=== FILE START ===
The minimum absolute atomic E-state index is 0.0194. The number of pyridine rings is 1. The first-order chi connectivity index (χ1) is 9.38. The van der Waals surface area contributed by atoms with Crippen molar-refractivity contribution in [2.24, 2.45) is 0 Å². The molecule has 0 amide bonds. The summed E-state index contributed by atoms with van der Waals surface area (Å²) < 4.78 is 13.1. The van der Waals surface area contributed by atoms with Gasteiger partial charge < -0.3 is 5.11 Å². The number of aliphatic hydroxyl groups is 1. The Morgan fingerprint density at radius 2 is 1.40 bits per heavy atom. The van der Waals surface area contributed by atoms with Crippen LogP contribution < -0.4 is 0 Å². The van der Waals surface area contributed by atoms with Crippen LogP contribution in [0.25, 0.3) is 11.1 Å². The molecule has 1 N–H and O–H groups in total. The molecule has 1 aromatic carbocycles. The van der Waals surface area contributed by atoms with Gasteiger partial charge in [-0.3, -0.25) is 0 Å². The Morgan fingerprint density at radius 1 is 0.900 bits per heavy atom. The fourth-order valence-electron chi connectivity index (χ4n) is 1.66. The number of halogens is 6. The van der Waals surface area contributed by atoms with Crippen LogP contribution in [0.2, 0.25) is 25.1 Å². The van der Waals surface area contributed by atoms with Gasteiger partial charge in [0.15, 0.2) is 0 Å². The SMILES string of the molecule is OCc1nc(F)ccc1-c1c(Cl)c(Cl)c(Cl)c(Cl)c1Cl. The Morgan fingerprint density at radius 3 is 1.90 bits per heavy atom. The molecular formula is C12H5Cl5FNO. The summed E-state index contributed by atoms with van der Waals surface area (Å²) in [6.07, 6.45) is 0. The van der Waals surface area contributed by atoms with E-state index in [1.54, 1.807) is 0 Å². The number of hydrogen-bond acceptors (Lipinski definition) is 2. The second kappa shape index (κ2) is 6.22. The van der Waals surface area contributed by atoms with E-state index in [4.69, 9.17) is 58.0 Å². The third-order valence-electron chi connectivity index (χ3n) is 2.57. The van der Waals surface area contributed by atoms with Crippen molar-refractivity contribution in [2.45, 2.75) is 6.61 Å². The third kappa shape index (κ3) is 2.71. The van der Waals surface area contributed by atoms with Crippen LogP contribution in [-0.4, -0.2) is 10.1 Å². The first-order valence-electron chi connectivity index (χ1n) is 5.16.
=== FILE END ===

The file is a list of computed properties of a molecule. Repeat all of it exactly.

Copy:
The minimum absolute atomic E-state index is 0.0194. The number of pyridine rings is 1. The first-order chi connectivity index (χ1) is 9.38. The van der Waals surface area contributed by atoms with Crippen molar-refractivity contribution in [2.24, 2.45) is 0 Å². The molecule has 0 amide bonds. The summed E-state index contributed by atoms with van der Waals surface area (Å²) < 4.78 is 13.1. The van der Waals surface area contributed by atoms with Gasteiger partial charge < -0.3 is 5.11 Å². The number of aliphatic hydroxyl groups is 1. The Morgan fingerprint density at radius 2 is 1.40 bits per heavy atom. The van der Waals surface area contributed by atoms with Crippen LogP contribution < -0.4 is 0 Å². The van der Waals surface area contributed by atoms with Crippen LogP contribution in [0.25, 0.3) is 11.1 Å². The molecule has 1 N–H and O–H groups in total. The molecule has 1 aromatic carbocycles. The van der Waals surface area contributed by atoms with Gasteiger partial charge in [-0.3, -0.25) is 0 Å². The Morgan fingerprint density at radius 1 is 0.900 bits per heavy atom. The fourth-order valence-electron chi connectivity index (χ4n) is 1.66. The number of halogens is 6. The van der Waals surface area contributed by atoms with Crippen LogP contribution in [0.2, 0.25) is 25.1 Å². The van der Waals surface area contributed by atoms with Gasteiger partial charge in [0.15, 0.2) is 0 Å². The SMILES string of the molecule is OCc1nc(F)ccc1-c1c(Cl)c(Cl)c(Cl)c(Cl)c1Cl. The Morgan fingerprint density at radius 3 is 1.90 bits per heavy atom. The molecular formula is C12H5Cl5FNO. The summed E-state index contributed by atoms with van der Waals surface area (Å²) in [6.07, 6.45) is 0. The van der Waals surface area contributed by atoms with E-state index in [1.54, 1.807) is 0 Å². The number of hydrogen-bond acceptors (Lipinski definition) is 2. The second kappa shape index (κ2) is 6.22. The van der Waals surface area contributed by atoms with E-state index in [4.69, 9.17) is 58.0 Å². The third-order valence-electron chi connectivity index (χ3n) is 2.57. The van der Waals surface area contributed by atoms with Crippen molar-refractivity contribution in [2.45, 2.75) is 6.61 Å². The third kappa shape index (κ3) is 2.71. The van der Waals surface area contributed by atoms with Crippen LogP contribution in [-0.4, -0.2) is 10.1 Å². The first-order valence-electron chi connectivity index (χ1n) is 5.16.